Objective: To characterize the catchment area and patient profile of large cochlear implant (CI) centers in the United States.
Study design: Multi-institutional retrospective case series.
Setting: Tertiary referral CI centers.
Methods: Patients who underwent CI surgery at 7 participating CI centers between 2015 and 2020 were identified. Patients' residential zip codes were used to approximate travel distances and urban vs rural residential areas.
Results: Over the 6-year study period (2015-2020), 6313 unique CI surgical procedures occurred (4529 adult, 1784 pediatric). Between 2015 and 2019, CI procedures increased by 43%. Patients traveled a median 52 miles (interquartile range, 21-110) each way; patients treated at rural CI centers traveled greater distances vs those treated at urban centers (72 vs 46 miles, P < .001). Rural residents represented 61% of the patient population and traveled farther than urban residents (73 vs 24 miles, P < .001). Overall, 91% of patients lived within a 200-mile radius of the institution, while 71% lived within a 100-mile radius. In adults, multiple regression analysis redemonstrated an association between greater travel distances and (1) older age at the time of CI and (2) residential rural setting (both P < .001, r2 = 0.2).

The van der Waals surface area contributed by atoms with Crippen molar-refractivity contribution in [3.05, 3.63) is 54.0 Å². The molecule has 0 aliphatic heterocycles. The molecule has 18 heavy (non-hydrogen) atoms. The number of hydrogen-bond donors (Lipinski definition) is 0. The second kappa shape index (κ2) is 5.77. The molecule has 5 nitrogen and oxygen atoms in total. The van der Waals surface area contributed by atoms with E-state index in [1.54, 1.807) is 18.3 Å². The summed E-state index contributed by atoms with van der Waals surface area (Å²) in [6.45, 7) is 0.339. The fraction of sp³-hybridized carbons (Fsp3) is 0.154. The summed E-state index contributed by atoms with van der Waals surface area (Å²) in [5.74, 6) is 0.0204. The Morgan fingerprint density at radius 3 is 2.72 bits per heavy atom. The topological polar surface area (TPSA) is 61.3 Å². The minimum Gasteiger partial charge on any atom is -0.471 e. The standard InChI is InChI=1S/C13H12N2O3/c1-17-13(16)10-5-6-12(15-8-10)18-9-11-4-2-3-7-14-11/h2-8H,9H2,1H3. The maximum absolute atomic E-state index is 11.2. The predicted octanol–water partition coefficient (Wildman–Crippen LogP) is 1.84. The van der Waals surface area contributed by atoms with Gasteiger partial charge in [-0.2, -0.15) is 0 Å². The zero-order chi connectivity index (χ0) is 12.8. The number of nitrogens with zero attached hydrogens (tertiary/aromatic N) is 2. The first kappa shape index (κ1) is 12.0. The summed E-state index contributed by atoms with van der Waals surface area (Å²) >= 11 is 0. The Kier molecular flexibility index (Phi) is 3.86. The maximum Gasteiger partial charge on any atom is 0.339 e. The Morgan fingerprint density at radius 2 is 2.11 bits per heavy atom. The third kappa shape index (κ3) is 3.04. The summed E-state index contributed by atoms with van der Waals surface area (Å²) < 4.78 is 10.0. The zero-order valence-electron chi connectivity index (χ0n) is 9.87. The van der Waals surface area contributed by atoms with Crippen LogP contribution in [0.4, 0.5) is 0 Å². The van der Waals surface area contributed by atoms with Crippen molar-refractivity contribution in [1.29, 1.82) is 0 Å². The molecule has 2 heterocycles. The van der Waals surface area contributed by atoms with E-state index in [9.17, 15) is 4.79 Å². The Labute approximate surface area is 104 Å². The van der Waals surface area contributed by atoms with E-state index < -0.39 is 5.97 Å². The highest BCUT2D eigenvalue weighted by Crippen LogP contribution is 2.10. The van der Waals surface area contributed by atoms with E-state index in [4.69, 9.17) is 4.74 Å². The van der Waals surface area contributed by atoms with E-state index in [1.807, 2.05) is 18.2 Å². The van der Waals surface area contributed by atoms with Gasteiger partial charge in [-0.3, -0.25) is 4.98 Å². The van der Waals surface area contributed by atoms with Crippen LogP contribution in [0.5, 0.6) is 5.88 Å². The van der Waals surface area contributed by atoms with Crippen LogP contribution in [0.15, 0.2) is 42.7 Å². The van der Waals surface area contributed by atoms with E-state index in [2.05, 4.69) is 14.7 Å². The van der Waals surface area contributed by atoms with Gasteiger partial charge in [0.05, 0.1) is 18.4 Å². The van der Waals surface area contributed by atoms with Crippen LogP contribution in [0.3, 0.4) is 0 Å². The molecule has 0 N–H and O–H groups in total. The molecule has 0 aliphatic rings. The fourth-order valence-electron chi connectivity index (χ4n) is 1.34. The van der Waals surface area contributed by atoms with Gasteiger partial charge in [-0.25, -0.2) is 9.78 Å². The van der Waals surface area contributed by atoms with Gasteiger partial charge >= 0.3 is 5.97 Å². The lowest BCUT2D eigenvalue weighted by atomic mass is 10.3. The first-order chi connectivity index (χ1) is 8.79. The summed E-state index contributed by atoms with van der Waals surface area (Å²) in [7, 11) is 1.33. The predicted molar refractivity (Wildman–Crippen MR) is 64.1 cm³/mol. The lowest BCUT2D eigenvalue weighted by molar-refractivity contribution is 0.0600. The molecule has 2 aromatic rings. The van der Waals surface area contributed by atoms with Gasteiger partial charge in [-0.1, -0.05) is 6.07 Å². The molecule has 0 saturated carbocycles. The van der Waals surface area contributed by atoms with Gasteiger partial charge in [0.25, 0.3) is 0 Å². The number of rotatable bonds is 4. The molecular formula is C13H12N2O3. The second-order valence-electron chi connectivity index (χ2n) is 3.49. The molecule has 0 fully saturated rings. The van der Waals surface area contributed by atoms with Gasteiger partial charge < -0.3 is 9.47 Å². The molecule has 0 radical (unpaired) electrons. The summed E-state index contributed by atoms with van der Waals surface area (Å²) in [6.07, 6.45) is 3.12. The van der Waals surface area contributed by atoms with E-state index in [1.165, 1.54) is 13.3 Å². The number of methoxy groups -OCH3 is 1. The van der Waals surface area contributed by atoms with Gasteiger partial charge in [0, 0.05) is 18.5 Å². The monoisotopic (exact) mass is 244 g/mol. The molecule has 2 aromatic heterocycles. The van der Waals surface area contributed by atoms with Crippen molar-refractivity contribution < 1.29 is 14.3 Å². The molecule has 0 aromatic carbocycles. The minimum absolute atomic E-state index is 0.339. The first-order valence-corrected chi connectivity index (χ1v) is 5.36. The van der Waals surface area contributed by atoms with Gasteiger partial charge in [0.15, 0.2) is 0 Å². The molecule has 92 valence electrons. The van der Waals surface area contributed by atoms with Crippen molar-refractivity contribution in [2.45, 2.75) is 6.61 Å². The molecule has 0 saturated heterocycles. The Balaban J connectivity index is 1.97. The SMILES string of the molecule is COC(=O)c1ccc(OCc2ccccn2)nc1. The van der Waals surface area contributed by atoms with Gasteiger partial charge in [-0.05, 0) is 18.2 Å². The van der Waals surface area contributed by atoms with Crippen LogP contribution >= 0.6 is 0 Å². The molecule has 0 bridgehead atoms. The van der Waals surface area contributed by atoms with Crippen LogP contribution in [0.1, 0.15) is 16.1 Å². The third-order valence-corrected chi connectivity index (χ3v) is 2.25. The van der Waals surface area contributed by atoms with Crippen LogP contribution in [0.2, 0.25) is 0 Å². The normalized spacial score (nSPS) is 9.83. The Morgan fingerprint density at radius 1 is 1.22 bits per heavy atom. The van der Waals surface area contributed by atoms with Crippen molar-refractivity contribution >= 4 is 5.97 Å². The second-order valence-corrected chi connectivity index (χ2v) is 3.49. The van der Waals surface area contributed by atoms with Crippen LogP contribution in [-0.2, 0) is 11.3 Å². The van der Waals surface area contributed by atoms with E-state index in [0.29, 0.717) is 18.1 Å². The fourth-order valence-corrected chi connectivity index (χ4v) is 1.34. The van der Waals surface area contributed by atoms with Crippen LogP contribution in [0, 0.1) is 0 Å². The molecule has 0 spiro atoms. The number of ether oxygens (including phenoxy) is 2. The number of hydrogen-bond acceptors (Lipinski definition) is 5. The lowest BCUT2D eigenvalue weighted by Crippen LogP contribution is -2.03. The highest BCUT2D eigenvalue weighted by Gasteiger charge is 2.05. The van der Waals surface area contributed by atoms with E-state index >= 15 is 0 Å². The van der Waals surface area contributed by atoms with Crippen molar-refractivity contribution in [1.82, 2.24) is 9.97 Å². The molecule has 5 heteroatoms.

Conclusions: While large CI centers serve geographically dispersed populations, most patients reside within a 200-mile radius. Strategies to expand CI utilization may leverage remote programming, telemedicine, and strategic placement of new centers and satellite clinics to ameliorate travel burden.
Keywords: access to care; barriers to care; catchment area; cochlear implant; geographic; rural; travel; urban.